Patients with COPD suffer from shortness of breath because the damaged lung is no longer capable of filtering enough oxygen out of the air. Consequently, many of them depend on long-term oxygen therapy. Mobile oxygen system devices such as oxygen conservers supply patients with adequate amounts of oxygen.
Musashi Medical Laboratory took a new approach to designing the oxygen conserver: they separated the flow regulator – with the brand name IVY – from the oxygen bottle so that it can be held conveniently in the hand for operation. Its size and weight are comparable to those of a smartphone, and it can be comfortably carried directly on the patient’s body in a shirt or trouser pocket.
The regulator is compact and light, not least of all due to Festo’s proportional valve VEMR which regulates the supply of oxygen via the tubing. A further advantage of the piezo valve is that its switching operations are inaudible. Even error messages, which are usually indicated by an acoustic signal, are less unpleasant because initially the regulator simply vibrates.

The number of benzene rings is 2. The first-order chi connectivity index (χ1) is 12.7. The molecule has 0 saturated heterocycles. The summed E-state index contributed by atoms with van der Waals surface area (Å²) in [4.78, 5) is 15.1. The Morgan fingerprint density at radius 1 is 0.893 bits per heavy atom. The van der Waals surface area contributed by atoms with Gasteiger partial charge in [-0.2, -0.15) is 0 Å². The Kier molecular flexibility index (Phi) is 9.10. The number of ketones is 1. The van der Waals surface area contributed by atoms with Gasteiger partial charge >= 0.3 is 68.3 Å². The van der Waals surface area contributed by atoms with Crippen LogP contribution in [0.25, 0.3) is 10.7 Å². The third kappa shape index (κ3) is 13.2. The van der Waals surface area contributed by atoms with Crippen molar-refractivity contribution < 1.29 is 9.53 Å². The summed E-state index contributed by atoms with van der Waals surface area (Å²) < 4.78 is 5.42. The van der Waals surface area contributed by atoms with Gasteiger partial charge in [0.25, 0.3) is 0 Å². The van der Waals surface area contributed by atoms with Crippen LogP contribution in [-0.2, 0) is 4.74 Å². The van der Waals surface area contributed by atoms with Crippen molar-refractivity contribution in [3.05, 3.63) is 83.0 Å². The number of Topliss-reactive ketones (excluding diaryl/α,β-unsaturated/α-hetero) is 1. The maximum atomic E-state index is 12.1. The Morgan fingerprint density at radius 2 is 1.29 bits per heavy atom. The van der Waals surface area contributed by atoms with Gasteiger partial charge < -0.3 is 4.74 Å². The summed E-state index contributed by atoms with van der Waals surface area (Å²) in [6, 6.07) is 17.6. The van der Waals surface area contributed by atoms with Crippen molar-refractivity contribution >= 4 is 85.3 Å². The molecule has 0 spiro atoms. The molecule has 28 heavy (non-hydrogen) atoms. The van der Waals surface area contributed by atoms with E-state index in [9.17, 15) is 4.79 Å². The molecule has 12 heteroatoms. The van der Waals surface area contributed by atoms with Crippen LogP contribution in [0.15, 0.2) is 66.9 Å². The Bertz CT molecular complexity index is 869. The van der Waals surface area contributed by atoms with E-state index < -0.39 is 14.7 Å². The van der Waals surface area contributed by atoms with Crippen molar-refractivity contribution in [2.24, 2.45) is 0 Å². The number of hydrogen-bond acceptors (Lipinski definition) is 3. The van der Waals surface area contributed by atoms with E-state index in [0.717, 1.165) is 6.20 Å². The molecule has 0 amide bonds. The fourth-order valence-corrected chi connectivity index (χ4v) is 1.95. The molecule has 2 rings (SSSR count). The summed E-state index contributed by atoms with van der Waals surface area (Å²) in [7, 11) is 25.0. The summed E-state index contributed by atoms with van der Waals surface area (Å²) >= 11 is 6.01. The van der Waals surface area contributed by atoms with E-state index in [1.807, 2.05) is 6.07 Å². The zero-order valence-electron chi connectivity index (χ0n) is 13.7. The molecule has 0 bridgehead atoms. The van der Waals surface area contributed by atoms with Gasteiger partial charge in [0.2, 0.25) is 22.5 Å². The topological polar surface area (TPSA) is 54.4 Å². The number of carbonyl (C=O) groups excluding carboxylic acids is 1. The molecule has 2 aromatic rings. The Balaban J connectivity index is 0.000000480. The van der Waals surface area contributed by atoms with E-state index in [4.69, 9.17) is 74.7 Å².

The device is matched to the patient’s respiratory rate. A sensor ensures that the regulator detects inhalation. The right amount of oxygen is then mixed with the respiratory air. During inhalation, the sensor detects a pressure drop and transmits a signal to the regulator which in turn opens the proportional valve VEMR. Oxygen then flows from the oxygen bottle – not uninterruptedly as with other devices, but only for as long as the patient is inhaling. As soon as inhalation has been completed, the valve shuts off the supply of oxygen. Oxygen consumption is thus much more efficient. The oxygen bottle doesn’t have to be refilled as often. The patient’s range of action is increased as a result. And what’s more, thanks to the energy-efficient piezo valve, the device’s operating time is considerably extended before the battery has to be recharged.